Lloyd’s role in driving reform, by Richard Ward, Lloyd’s CEO

Speech to the Insurance Day Summit, London, 21st May 2007 – It is time that we in the London market accept that the drive for efficiency is not something that is being done to us � it is something that has to be done by us. It is extraordinary how industry leaders who spend their day spotting and taking advantage of business opportunities and developing innovative insurance solutions seem to be unable to grasp the importance of improving the level of service to their customers. In my mind it�s simple. Businesses which don�t recognise this will be left behind.

You will probably have heard people compare Lloyd�s infrastructure to Victorian pipe work. Sadly we don�t have Thames Water to help us replace our pipe work we have to do it ourselves. The message on this sign could easily be applied to the insurance industry. It says �We will only be here for a short while but the benefits of this work will last a life time.�

Why do we need to modernise? There are three key reasons why we must change:

Firstly, as an industry we lag behind the rest of the financial services sector in terms of efficiency. When a bank comes to the market with a complex structured financing trade, the offering circular is agreed before the roadshow starts, let alone before building and closing the book. Why is it that a bank won�t contemplate doing a deal without the documentation being in place but we in the insurance industry are perfectly happy to do the opposite?

The second reason is an increase in customer expectations. Over the past two decades, customer loyalty has become erratic with customers expecting more. Loyalty is no longer simply a question of the quality or price of a product � brand name and customer experience are just as important. Lloyd�s overall satisfaction rating is a reasonably healthy 7.6 out of 10 but with increased globalisation and competition, we ignore our customer�s needs at our peril.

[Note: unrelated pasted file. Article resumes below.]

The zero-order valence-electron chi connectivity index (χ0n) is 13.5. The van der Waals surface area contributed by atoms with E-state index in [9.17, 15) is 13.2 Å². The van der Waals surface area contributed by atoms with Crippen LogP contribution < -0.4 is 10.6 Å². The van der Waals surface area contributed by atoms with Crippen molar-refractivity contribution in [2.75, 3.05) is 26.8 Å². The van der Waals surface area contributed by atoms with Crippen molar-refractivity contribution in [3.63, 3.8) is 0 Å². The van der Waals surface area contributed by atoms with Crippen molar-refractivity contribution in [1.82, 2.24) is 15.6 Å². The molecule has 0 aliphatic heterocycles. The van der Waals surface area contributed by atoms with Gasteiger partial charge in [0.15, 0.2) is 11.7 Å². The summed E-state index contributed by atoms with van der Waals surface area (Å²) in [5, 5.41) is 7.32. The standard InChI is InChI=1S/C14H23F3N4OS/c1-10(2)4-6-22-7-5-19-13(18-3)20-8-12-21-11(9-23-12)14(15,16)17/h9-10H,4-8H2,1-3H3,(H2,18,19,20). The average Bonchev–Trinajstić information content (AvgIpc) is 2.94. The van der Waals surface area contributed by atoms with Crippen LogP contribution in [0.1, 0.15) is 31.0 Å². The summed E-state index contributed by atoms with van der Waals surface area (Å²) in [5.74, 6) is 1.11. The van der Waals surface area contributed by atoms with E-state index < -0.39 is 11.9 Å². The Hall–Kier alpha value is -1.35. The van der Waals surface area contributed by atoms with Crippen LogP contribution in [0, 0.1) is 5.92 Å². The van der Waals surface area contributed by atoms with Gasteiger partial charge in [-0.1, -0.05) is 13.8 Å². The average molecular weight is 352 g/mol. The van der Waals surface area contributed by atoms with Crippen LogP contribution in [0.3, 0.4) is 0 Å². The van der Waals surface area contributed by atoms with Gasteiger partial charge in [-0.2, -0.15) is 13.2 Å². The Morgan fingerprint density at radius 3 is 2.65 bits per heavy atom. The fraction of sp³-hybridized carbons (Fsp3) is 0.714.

Thirdly there is the small issue of competition. I am a huge advocate of competition � it encourages efficiencies and innovation, leads to a better level of service to our customers and as a result keeps markets vibrant and dynamic. But what has been the impact of this competition? Over recent years, the multi-platform operating model, where insurers no longer operate just inside Lloyd�s, has become the norm. Now almost 70% of Lloyd’s capital is controlled by organisations with at least one underwriting platform outside of Lloyd’s. There is also a clear trend of increasingly �less complex� specialist insurance business staying in local markets. For insurers to succeed, they now have to localise as well as globalise. They cannot sit in London any more and expect the world to come to them.

So, to summarise: we�re not efficient; our customers are expecting more; and we are faced with more competition. We cannot ignore these facts. If London is to remain the premier centre for specialist insurance we have to work together. We�ve already seen what can be achieved if we do so. Contract Certainty is a great example. By working together we didn�t just meet, we exceeded the 85% target.

We�ve also seen some early rewards of these efforts � not just on the work we have done on Contract Certainty but also on Electronic Claims Files and Accounting & Settlement. It was pleasing to see Standard & Poor�s recognising this progress and citing the �unstoppable momentum� behind improving London market business processes when they announced our upgrade to A+.

What needs to be done and what will be different?

In order to reap these benefits there are a number of things that need to change in the London market:

  • contract documentation needs to be received earlier by customers. At least within 30 days;
  • claims need to be turned around more quickly. Some users of the Electronic Claims Files are already reporting a 40% reduction in the time it takes to process a claim;
  • we need to speed up the flow of cash through use of the Accounting & Settlement repository;
  • we need to be able to place business electronically � in a parallel rather than a serial fashion; and
  • we have to remove paper from the process so that there is no longer the necessity for a fixed location.

So what has been achieved so far?

There are three pillars to our strategy for achieving a modern and efficient marketplace:

  • Electronic claims handling
  • Improved Accounting and Settlement
  • Pre-bind Quality Assurance


So in conclusion, if change isn�t radical, if it doesn�t represent a root and branch overhaul of existing, antiquated practices and if it is not delivered by all of us, then this wonderful marketplace in which we are privileged to work will stumble along to an uncertain future. If however, we grasp the opportunity which is staring us in the face then the future will be certain. Certainly clearer, certainly brighter and certainly better for us and our customers.

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About Lloyd’s

>Lloyd’s is the world’s leading specialist insurance market, home to 46 managing agents and 66 syndicates*, which offer an unrivalled concentration of specialist underwriting expertise and talent. www.lloyds.com.

1. Target Ratings Project (2003) and IBNR Weekly.